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Bootstrap 5 will remove jQuery as a dependency (github.com/twbs)
517 points by bdcravens on Feb 12, 2019 | hide | past | favorite | 315 comments

This PR is massive and represents a year and a half of work. If you look at the comments you see there are loads of browser-specific issues being fixed. IE support was dropped as they didn't feel making stuff compatible (jQuery did that for them before).

The API is also incompatible; in the words of one dev: "we broke everything".

As one of the commenters pointed out, a lot of stuff was copied from jQuery to make it work.

In other words, this entire effort seems of dubious benefit to me. Whereas before it was "jQuery for EVERYTHING", now it seems to be the reverse: "remove jQuery from EVERYTHING", which is equally silly. jQuery does a lot of useful stuff, and al things considered remains a pretty neat project. It shouldn't be used for everything, but spending loads of time in removing it just because it's no longer the kwel fr4m3wr0k of teh week just seems like a waste of effort.

jQuery _did_ lots of useful stuff. It's unmaintained, has no interest/support (look at their github), doesn't adapt to modern features, is 'slow' compared to other frameworks that now use the Shadow Dom, and can be replaced with features that are native to JS - what's there not to like about that?

One less dependency, network request and more efficient code is always worth the effort.

Oh, and since the new code is vanilla and written in ES6 (it was already but transpiled) you can use modules/tree shaking, even better for performance.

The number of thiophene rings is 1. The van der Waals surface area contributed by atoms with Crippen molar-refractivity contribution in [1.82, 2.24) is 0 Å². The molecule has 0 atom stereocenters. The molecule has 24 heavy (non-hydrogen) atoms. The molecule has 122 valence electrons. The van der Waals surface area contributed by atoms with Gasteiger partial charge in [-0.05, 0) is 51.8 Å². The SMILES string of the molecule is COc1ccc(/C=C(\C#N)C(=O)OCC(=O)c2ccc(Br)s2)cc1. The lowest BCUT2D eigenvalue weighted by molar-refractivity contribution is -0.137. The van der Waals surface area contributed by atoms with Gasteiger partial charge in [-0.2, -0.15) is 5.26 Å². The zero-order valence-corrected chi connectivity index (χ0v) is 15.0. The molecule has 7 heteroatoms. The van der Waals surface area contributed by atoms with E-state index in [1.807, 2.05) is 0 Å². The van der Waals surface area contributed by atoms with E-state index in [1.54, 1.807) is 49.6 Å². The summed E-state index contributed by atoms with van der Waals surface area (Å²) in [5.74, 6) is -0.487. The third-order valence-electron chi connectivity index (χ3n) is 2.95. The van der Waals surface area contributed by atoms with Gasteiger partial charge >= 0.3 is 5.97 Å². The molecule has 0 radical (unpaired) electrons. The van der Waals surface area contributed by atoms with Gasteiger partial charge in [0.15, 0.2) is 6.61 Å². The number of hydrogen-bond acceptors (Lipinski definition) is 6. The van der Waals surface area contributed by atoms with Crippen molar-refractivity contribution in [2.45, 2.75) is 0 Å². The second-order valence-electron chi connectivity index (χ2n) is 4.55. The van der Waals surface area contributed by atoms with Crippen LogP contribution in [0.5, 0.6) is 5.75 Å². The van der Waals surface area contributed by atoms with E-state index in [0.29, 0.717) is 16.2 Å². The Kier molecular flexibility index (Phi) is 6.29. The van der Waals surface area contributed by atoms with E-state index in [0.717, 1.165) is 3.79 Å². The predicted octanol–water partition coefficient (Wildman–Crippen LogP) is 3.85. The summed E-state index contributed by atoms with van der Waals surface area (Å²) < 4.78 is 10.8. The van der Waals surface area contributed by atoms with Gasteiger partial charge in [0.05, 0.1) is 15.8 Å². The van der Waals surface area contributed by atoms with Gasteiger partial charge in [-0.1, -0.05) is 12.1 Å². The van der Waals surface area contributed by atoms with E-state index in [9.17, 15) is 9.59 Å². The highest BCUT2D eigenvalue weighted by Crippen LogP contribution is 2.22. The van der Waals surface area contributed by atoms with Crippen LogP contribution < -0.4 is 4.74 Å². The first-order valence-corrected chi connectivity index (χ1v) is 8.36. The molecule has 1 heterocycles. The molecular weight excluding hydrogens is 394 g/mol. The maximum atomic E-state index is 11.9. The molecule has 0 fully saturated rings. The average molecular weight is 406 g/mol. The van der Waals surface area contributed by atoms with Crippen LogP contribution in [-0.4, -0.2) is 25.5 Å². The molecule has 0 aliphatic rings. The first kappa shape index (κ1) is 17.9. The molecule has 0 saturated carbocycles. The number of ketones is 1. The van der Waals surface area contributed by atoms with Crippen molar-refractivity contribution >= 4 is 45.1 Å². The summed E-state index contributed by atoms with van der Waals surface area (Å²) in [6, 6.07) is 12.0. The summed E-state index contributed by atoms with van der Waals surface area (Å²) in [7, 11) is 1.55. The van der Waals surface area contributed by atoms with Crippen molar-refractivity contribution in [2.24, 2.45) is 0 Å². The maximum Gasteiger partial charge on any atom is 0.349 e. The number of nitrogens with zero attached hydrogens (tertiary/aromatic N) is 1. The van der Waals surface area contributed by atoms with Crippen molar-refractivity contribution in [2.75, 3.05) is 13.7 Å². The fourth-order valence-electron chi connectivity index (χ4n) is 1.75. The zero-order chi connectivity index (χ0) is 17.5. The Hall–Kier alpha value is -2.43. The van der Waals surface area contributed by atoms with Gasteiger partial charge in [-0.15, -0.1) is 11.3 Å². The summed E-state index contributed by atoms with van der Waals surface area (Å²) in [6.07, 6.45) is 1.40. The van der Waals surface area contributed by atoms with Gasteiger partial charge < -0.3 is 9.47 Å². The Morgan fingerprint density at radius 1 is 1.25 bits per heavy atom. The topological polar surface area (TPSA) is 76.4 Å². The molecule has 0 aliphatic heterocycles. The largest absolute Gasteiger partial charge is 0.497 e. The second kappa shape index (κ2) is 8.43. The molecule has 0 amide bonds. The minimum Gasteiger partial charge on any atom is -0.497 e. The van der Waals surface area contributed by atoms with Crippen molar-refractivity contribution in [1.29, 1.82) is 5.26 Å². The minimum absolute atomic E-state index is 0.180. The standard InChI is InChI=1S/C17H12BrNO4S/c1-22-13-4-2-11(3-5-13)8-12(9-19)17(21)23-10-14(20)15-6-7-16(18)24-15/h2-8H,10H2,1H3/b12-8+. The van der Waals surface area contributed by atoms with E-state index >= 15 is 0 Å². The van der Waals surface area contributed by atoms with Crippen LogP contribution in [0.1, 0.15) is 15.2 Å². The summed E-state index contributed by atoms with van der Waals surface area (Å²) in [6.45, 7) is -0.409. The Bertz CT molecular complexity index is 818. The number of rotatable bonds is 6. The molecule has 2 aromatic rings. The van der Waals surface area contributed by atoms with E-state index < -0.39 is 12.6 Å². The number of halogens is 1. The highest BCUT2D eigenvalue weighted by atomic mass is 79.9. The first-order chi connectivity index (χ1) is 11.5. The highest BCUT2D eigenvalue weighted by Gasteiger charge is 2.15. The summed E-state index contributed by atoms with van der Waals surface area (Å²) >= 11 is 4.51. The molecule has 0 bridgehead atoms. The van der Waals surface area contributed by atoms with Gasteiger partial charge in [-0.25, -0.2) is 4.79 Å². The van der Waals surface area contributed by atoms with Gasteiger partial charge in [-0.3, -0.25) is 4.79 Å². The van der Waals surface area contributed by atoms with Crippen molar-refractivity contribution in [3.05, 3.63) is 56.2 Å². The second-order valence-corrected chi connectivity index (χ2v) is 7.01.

JQuery is still maintained. The last pull request was 2 weeks ago. Remember that this is a _mature_ project and as such doesn't need the plethora of pull requests everyday.

Personally if you are spending all that time and energy recreating the wheel just to say "you don't use JQuery ", you're being an idiot and might as well just use JQuery. Seriously I wonder how much they actually spent in dollar hours on this pull request.

> Personally if you are spending all that time and energy recreating the wheel just to say "you don't use JQuery ", you're being an idiot

I prefer the term "Magpie Developer" https://blog.codinghorror.com/the-magpie-developer/

Personally, I'm currently working on projects that still use Bootstrap 3. It still works, just a jQuery still works.

Not only are you recreating it, but your universe of users is smaller. Love it or hate it jQuery is being battle tested day in and day out by __a lot__ of sites and site visitors.

Sure there's some baggage. There's always some trade off somewhere, isn't there. But if things working is a priority then jQuery isn't such a bad thing.

> Personally if you are spending all that time and energy recreating the wheel just to say "you don't use JQuery "

Heavy movie trailer voice Consider a world, where there is no problem that required jQuery.

I refer to React and such.


When the wheel is prone to damage from small bumps, and can't handle off-road, a new stronger reliable wheel that handles all terrain is needed. That's what Jquery offers.

And when the wheel is so bloated the car can barely make it down the road without needing to refill the fuel tank a new more lightweight reliable wheel that can handle modern terrain is needed. That is why people are moving away from Jquery.

I would not call Jquery bloated, relative to what is typically found on a website. Some of us still like using it, as the syntax is convenient and functionality reliable. There's an elegance and readability about it that appeals to me more than vanilla JS.


That's a pretty obnoxious and unfounded opinion.